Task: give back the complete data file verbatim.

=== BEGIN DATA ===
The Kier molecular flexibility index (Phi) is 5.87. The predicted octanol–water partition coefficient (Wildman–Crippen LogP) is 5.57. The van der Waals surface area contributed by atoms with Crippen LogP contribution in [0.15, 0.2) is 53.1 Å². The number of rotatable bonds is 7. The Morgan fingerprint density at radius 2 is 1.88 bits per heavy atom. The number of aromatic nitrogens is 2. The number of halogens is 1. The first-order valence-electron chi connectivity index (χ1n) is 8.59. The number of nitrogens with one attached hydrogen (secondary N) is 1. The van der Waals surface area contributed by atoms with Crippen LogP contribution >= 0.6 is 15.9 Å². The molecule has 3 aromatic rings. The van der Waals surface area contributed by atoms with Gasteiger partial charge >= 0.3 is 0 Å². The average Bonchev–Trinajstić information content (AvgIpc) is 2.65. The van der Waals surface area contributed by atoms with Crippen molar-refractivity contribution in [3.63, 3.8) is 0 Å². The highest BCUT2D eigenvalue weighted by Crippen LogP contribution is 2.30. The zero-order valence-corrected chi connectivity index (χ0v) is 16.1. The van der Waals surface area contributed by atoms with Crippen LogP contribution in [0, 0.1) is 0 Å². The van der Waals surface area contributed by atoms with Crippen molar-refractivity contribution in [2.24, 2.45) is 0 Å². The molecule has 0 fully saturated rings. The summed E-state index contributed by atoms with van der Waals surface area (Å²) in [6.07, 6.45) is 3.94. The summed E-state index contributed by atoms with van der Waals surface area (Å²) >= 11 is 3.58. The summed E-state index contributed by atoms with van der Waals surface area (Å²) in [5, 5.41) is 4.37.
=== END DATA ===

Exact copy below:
The Kier molecular flexibility index (Phi) is 5.87. The predicted octanol–water partition coefficient (Wildman–Crippen LogP) is 5.57. The van der Waals surface area contributed by atoms with Crippen LogP contribution in [0.15, 0.2) is 53.1 Å². The number of rotatable bonds is 7. The Morgan fingerprint density at radius 2 is 1.88 bits per heavy atom. The number of aromatic nitrogens is 2. The number of halogens is 1. The first-order valence-electron chi connectivity index (χ1n) is 8.59. The number of nitrogens with one attached hydrogen (secondary N) is 1. The van der Waals surface area contributed by atoms with Crippen LogP contribution >= 0.6 is 15.9 Å². The molecule has 3 aromatic rings. The van der Waals surface area contributed by atoms with Gasteiger partial charge >= 0.3 is 0 Å². The average Bonchev–Trinajstić information content (AvgIpc) is 2.65. The van der Waals surface area contributed by atoms with Crippen molar-refractivity contribution in [3.63, 3.8) is 0 Å². The highest BCUT2D eigenvalue weighted by Crippen LogP contribution is 2.30. The zero-order valence-corrected chi connectivity index (χ0v) is 16.1. The van der Waals surface area contributed by atoms with Crippen LogP contribution in [0, 0.1) is 0 Å². The van der Waals surface area contributed by atoms with Crippen molar-refractivity contribution in [2.24, 2.45) is 0 Å². The molecule has 0 fully saturated rings. The summed E-state index contributed by atoms with van der Waals surface area (Å²) in [6.07, 6.45) is 3.94. The summed E-state index contributed by atoms with van der Waals surface area (Å²) >= 11 is 3.58. The summed E-state index contributed by atoms with van der Waals surface area (Å²) in [5, 5.41) is 4.37.